BANDAR SERI BEGAWAN – The government will “most likely” make it mandatory for Bruneians to be fully vaccinated before they can travel abroad, the health minister said during a press conference on Thursday.
Asked about the impact of vaccination on Bruneians’ ability to travel, YB Dato Seri Setia Dr Hj Md Isham Hj Jaafar said passengers may be required to receive the recommended two shots of the COVID-19 vaccine.
Before boarding a flight, travellers will need to wait at least 14 days after they have been administered the second dose.
“It has to be at least 14 days after the second dose that you’ll be reasonably protected [from COVID-19]. It’s not like I have the second dose today and I can travel the next day,” the minister said.
Dr Justin Wong, head of MoH’s Disease Control Division, said a scientific assessment team was set up to study emerging evidence on the effect of vaccines on international travel.
Before a decision can be made to loosen travel restrictions, he said the team will be looking at two major aspects to protect the community from the spread of COVID-19.
“The first is the vaccination status of the individual. Secondly, the vaccine coverage within the population.
“The most important thing is if you want to [travel], get everyone, as many people as possible to get vaccinated. The higher the vaccine coverage, the more likely it is that we can feel safe and comfortable,” he added during the press briefing.
Brunei is aiming to inoculate at least 70 percent of the population to achieve herd immunity against the coronavirus.
World Health Organization experts have estimated that 65 to 70 percent of the population will need to be vaccinated to break COVID-19 transmission chains.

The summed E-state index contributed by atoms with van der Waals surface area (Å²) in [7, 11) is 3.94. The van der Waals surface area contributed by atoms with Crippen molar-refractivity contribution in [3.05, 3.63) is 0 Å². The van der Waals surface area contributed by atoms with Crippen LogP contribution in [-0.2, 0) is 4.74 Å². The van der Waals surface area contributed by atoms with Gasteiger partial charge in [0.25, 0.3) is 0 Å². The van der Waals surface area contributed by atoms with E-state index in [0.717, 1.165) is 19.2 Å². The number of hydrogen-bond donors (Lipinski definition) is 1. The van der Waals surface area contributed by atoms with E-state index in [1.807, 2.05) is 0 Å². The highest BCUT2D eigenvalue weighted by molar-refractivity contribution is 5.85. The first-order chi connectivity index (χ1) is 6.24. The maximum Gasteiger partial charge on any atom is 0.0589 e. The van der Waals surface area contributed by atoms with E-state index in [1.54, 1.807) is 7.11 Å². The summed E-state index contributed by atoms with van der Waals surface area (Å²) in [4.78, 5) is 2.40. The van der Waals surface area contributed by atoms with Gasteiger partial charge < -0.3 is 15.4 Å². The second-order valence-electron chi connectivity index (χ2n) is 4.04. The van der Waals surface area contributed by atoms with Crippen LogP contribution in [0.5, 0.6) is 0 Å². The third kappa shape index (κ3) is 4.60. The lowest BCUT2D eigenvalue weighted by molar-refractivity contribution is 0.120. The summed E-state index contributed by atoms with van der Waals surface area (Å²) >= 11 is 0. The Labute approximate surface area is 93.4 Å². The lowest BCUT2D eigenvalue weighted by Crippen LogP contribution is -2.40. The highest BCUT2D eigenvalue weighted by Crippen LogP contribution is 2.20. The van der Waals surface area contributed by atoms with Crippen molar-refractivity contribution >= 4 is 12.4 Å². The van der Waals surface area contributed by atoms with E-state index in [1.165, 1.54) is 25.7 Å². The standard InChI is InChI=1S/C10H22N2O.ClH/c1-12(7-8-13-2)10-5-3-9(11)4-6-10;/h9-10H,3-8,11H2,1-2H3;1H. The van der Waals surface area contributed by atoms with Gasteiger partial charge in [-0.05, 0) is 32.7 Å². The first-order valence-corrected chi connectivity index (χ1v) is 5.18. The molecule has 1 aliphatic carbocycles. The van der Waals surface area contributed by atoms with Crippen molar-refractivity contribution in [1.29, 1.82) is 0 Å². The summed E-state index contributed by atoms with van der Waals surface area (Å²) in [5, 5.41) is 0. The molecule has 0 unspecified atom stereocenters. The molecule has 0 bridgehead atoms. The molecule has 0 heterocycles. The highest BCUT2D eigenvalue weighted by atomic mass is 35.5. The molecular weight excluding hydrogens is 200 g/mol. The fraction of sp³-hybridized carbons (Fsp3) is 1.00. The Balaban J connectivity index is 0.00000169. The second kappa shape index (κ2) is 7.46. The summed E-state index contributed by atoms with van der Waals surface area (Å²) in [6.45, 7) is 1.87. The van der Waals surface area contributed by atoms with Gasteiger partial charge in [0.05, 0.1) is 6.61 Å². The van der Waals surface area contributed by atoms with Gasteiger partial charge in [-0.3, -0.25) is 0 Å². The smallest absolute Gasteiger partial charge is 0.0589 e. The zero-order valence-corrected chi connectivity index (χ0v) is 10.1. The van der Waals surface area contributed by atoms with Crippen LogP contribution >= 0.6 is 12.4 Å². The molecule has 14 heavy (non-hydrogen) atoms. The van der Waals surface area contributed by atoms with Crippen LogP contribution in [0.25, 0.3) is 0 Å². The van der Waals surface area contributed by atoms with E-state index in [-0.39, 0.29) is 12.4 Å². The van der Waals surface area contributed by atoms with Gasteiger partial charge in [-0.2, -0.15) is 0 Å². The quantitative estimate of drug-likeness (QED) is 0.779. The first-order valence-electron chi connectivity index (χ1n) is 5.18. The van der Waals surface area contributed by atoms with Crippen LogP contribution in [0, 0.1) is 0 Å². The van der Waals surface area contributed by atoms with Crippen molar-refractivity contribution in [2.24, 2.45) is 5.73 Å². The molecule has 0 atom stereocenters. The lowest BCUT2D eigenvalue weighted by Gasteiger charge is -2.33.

However, a January survey on vaccine acceptance found that only 59 percent of Brunei residents would “definitely or likely take” the jab.
Quarantine guidelines to remain for the time being
The health ministry is also studying the possibility of reducing the quarantine duration for fully vaccinated travellers.
Dr Wong said the ministry is considering expedited quarantine for certain Brunei-bound passengers, but a number of guidelines will need to be in place.
“There needs to be a way to validate people’s vaccination status, so we need to be able to ensure that what people are presenting as proof of vaccination is indeed proof of vaccination.
“It’s not a straightforward question of ‘I’m vaccinated, can I be exempted [from quarantine]?’ I think these things have to be considered at least for the time being on a case-by-case basis until a decision has been made,” Dr Wong said.
Mandatory isolation for new arrivals currently range from two to 14 days, depending on the risk category of the country of departure.
In the short term, it is likely that travellers will still be required to get tested for COVID-19 before their arrival in Brunei.
Talks ongoing with ASEAN member states on use of vaccine certificates
Speaking on the sidelines of his visit to a vaccination centre at the Hassanal Bolkiah National Indoor Stadium on Thursday, YB Dato Dr Hj Md Isham said Brunei is holding talks with ASEAN member states on establishing a region-wide vaccine certificate to facilitate travel.
He said Brunei has formed a technical team to review vaccine certification for regional travel.
Last November, Southeast Asian countries agreed to establish a travel corridor that may allow essential travellers to be exempted from undergoing quarantine in the region.
It was also previously reported in March that Brunei had started discussions with Malaysia on the use of vaccine certificates for travellers to show proof of inoculation against COVID-19.
The vaccine certificates are a form of passport that allows people to travel abroad.